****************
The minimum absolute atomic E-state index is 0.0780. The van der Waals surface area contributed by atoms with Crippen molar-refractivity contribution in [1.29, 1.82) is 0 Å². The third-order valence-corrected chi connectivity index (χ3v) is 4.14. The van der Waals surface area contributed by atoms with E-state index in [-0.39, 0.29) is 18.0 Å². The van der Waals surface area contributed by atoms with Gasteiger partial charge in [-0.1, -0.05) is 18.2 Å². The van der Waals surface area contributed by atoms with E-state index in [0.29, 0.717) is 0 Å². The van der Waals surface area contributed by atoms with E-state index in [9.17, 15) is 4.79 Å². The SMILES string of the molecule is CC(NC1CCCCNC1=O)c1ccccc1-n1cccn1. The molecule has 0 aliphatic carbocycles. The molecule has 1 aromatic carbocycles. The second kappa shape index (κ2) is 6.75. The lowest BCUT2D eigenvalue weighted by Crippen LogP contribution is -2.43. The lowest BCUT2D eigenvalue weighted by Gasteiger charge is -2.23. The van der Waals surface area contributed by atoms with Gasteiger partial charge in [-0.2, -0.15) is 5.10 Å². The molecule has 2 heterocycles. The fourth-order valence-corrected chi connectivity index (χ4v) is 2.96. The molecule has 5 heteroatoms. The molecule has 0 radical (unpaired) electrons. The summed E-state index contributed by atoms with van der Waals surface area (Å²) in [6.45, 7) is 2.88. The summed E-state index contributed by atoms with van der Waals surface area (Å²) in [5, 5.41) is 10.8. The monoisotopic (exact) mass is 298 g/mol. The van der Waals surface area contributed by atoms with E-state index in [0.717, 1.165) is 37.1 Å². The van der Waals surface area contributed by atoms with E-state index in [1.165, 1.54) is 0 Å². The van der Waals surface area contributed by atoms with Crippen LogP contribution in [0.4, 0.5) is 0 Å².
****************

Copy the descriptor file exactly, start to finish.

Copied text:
The minimum absolute atomic E-state index is 0.0780. The van der Waals surface area contributed by atoms with Crippen molar-refractivity contribution in [1.29, 1.82) is 0 Å². The third-order valence-corrected chi connectivity index (χ3v) is 4.14. The van der Waals surface area contributed by atoms with E-state index in [-0.39, 0.29) is 18.0 Å². The van der Waals surface area contributed by atoms with Gasteiger partial charge in [-0.1, -0.05) is 18.2 Å². The van der Waals surface area contributed by atoms with E-state index in [0.29, 0.717) is 0 Å². The van der Waals surface area contributed by atoms with E-state index in [9.17, 15) is 4.79 Å². The SMILES string of the molecule is CC(NC1CCCCNC1=O)c1ccccc1-n1cccn1. The molecule has 0 aliphatic carbocycles. The molecule has 1 aromatic carbocycles. The second kappa shape index (κ2) is 6.75. The lowest BCUT2D eigenvalue weighted by Crippen LogP contribution is -2.43. The lowest BCUT2D eigenvalue weighted by Gasteiger charge is -2.23. The van der Waals surface area contributed by atoms with Gasteiger partial charge in [-0.2, -0.15) is 5.10 Å². The molecule has 2 heterocycles. The fourth-order valence-corrected chi connectivity index (χ4v) is 2.96. The molecule has 5 heteroatoms. The molecule has 0 radical (unpaired) electrons. The summed E-state index contributed by atoms with van der Waals surface area (Å²) in [6.45, 7) is 2.88. The summed E-state index contributed by atoms with van der Waals surface area (Å²) in [5, 5.41) is 10.8. The monoisotopic (exact) mass is 298 g/mol. The van der Waals surface area contributed by atoms with E-state index in [0.717, 1.165) is 37.1 Å². The van der Waals surface area contributed by atoms with E-state index in [1.165, 1.54) is 0 Å². The van der Waals surface area contributed by atoms with Crippen LogP contribution in [0.4, 0.5) is 0 Å².